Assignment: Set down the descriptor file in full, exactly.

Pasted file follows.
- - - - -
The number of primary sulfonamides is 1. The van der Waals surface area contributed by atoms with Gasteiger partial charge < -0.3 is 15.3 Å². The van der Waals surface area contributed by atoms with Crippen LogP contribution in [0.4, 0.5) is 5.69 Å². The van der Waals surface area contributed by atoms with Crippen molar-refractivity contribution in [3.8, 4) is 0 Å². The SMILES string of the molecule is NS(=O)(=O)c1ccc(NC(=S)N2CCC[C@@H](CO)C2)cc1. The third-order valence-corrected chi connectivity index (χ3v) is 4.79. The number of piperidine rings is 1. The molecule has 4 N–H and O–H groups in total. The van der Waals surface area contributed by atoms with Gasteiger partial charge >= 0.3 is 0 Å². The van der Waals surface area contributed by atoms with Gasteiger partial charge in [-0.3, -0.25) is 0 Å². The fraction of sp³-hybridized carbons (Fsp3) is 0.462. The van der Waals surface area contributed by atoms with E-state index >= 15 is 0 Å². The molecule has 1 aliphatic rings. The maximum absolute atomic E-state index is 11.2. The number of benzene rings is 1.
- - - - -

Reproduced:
The number of primary sulfonamides is 1. The van der Waals surface area contributed by atoms with Gasteiger partial charge < -0.3 is 15.3 Å². The van der Waals surface area contributed by atoms with Crippen LogP contribution in [0.4, 0.5) is 5.69 Å². The van der Waals surface area contributed by atoms with Crippen molar-refractivity contribution in [3.8, 4) is 0 Å². The SMILES string of the molecule is NS(=O)(=O)c1ccc(NC(=S)N2CCC[C@@H](CO)C2)cc1. The third-order valence-corrected chi connectivity index (χ3v) is 4.79. The number of piperidine rings is 1. The molecule has 4 N–H and O–H groups in total. The van der Waals surface area contributed by atoms with Gasteiger partial charge >= 0.3 is 0 Å². The van der Waals surface area contributed by atoms with Gasteiger partial charge in [-0.3, -0.25) is 0 Å². The fraction of sp³-hybridized carbons (Fsp3) is 0.462. The van der Waals surface area contributed by atoms with E-state index >= 15 is 0 Å². The molecule has 1 aliphatic rings. The maximum absolute atomic E-state index is 11.2. The number of benzene rings is 1.